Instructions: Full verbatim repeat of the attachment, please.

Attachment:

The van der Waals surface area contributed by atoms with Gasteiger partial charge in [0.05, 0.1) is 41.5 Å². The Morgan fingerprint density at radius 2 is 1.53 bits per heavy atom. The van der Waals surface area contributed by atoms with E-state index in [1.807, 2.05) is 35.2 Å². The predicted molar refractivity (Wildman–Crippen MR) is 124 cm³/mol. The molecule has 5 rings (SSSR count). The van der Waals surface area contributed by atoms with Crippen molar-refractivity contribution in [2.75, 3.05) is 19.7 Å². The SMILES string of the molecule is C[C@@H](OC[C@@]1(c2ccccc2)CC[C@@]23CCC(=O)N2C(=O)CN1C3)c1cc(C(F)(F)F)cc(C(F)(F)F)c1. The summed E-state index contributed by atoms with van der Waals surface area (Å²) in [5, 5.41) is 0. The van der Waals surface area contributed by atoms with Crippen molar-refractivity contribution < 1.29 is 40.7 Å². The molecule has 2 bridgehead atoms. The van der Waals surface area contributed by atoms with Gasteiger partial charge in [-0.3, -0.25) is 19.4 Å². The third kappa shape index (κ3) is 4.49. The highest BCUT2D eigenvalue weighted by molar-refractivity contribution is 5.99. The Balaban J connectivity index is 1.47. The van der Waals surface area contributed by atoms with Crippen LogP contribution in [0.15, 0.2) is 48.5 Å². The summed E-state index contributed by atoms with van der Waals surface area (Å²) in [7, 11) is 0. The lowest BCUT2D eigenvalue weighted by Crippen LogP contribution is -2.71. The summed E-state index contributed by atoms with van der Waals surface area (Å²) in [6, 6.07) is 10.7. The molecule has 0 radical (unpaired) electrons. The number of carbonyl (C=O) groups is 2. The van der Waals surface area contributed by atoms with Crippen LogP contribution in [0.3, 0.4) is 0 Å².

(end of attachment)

The van der Waals surface area contributed by atoms with Gasteiger partial charge in [0.05, 0.1) is 41.5 Å². The Morgan fingerprint density at radius 2 is 1.53 bits per heavy atom. The van der Waals surface area contributed by atoms with E-state index in [1.807, 2.05) is 35.2 Å². The predicted molar refractivity (Wildman–Crippen MR) is 124 cm³/mol. The molecule has 5 rings (SSSR count). The van der Waals surface area contributed by atoms with Crippen molar-refractivity contribution in [2.75, 3.05) is 19.7 Å². The SMILES string of the molecule is C[C@@H](OC[C@@]1(c2ccccc2)CC[C@@]23CCC(=O)N2C(=O)CN1C3)c1cc(C(F)(F)F)cc(C(F)(F)F)c1. The summed E-state index contributed by atoms with van der Waals surface area (Å²) in [5, 5.41) is 0. The van der Waals surface area contributed by atoms with Crippen molar-refractivity contribution < 1.29 is 40.7 Å². The molecule has 2 bridgehead atoms. The van der Waals surface area contributed by atoms with Gasteiger partial charge in [-0.3, -0.25) is 19.4 Å². The third kappa shape index (κ3) is 4.49. The highest BCUT2D eigenvalue weighted by molar-refractivity contribution is 5.99. The Balaban J connectivity index is 1.47. The van der Waals surface area contributed by atoms with Crippen LogP contribution in [0.15, 0.2) is 48.5 Å². The summed E-state index contributed by atoms with van der Waals surface area (Å²) in [7, 11) is 0. The lowest BCUT2D eigenvalue weighted by Crippen LogP contribution is -2.71. The summed E-state index contributed by atoms with van der Waals surface area (Å²) in [6, 6.07) is 10.7. The molecule has 0 radical (unpaired) electrons. The number of carbonyl (C=O) groups is 2. The van der Waals surface area contributed by atoms with Crippen LogP contribution in [0.3, 0.4) is 0 Å².